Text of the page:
• Employer-sponsored health insurance
  • Individual and Family Plans (IFP)
  • Medicare
  • Medicaid (Medi-Cal in California)

If you offer health insurance coverage to your employees, and you provide them with information on that coverage each year using IRS Form 1095-C, your employees can confirm they are in compliance with the California MEC Health Care Mandate.

Shopping for Group Plans

One important thing to know is that your cost as an employer does have not be influenced by the coverage your employee selects. You can help control your costs using Defined Contribution, which is available from the CaliforniaChoice multi-carrier, employee-choice health insurance exchange.

With CaliforniaChoice, you can choose a Fixed Percentage contribution of a specific plan and/or benefit, or you can to contribute a Fixed Dollar Amount for each of your employees. (The contribution needs to be the same for each.) Your employees then apply your generous contribution to whichever health plan and benefits they like best. CaliforniaChoice offers dozens of coverage options from nine different health plans across the state. If an employee selects a plan that costs more than your contribution, he or she simply pays the difference.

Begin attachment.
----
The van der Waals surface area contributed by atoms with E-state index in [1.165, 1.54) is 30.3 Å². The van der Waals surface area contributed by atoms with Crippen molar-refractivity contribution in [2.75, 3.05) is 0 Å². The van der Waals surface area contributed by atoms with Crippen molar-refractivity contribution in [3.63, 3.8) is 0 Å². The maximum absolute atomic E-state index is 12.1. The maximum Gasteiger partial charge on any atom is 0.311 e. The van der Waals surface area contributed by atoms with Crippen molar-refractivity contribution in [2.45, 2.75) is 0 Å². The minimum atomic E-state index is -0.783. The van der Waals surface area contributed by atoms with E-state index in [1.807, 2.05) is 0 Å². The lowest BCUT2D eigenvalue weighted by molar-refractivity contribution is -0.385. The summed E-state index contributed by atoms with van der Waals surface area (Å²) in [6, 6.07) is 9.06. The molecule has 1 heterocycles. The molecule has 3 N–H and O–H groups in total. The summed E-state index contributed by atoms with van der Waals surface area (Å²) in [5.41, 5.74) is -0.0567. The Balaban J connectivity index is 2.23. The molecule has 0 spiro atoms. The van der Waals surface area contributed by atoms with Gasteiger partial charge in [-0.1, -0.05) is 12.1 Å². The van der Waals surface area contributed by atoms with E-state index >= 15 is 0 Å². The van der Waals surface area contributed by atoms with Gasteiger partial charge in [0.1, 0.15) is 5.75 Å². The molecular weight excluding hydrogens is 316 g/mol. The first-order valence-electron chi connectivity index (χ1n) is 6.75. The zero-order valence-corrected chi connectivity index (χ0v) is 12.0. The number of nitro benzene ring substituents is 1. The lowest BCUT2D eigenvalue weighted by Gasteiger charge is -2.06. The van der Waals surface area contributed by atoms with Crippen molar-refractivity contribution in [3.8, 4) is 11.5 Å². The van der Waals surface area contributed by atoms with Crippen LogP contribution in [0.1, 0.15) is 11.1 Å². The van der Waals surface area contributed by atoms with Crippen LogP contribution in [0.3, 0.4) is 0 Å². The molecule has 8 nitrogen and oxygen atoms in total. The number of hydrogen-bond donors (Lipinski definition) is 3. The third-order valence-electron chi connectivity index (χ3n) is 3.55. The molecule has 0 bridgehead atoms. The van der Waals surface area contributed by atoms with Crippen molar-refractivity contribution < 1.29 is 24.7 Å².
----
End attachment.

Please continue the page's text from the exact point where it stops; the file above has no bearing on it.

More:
If you are interested in learning more about the employee benefits options available to you and your employees, one of the best ways to do so is to talk with an employee benefits agent or broker. Services are typically available at no cost, and consulting a broker can actually save you money.

That’s because a local broker will know your marketplace, the HMO, PPO, and other coverage options in your area, health care providers that are part of each health plan’s network, and any value-added benefits that may be available. If you do not already have a broker, we can help you find one here.

Your Beginner's Guide to Choosing a Small Business Employee Benefits Program

Do you need help choosing the right health benefits for your employees?
This guide can help!